10. Dr. Michael Lewis


    Sounds like Wyo is having the same issues as Idaho. As a Wyo nonresident hunter, I like your ideas on season changes with the exception of the Archery season. Aug 15 opening date is ok but ending the season on Sept 1st does not allow a long enough season to be very successful. Other states allow the Deer Archery season to go through the end of September. Sept 15th would not be too bad, but the 1st is tooooo short for an archery season. I thoroughly enjoy both of your Eastman’s Journals. Keep up the good work and keep supporting the animals that we dearly love to hunt.

  11. Guy, I was one of those who previously reported to you just how bad the Muley hunt in Unit 102 was this past season. It will be DECADES before the WY mulies recover, even if WY DGF follows your suggestions. My suggestion is for all Hunting magazines/tag application companies to just come right out and make it plain: Nonresidents need not apply for WY Mule deer for the next 7 years! Only a huge drop-off in non-resident applications will wake up the WY G&F. If the money keeps flowing, they will sit on their hands and rake it in.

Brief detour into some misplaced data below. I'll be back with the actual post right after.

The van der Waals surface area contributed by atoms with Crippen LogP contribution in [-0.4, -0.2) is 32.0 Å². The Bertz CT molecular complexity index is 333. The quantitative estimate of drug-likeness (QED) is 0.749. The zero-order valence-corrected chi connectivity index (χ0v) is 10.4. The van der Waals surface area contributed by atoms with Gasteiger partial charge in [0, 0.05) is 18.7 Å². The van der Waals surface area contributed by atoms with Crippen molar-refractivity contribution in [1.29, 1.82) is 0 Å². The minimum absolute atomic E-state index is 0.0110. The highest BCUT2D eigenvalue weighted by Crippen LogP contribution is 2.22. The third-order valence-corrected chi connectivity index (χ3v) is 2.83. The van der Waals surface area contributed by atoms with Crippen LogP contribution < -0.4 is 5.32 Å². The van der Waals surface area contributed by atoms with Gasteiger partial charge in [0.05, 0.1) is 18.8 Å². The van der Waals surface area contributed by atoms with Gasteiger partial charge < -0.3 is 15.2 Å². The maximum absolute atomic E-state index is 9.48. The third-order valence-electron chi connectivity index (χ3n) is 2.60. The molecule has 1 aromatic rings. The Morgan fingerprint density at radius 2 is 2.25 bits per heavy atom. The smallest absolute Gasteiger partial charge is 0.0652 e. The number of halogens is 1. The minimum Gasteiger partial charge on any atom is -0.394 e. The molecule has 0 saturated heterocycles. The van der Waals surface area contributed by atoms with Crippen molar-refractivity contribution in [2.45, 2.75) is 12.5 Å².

My other suggestions: 1. Cease doe hunts in western units for the next three years.
    2. Have WY institute a “tag give-back” method (as Colorado and Nevada now do) where after a bad winter, a tag could be given back to WY and preference points retained. With both CO and NV, to give a tag back means you eat the tag fee for that year, but would I rather eat a tag fee than burn my points on a crappy hunt after a horrendous winter-kill. DUH !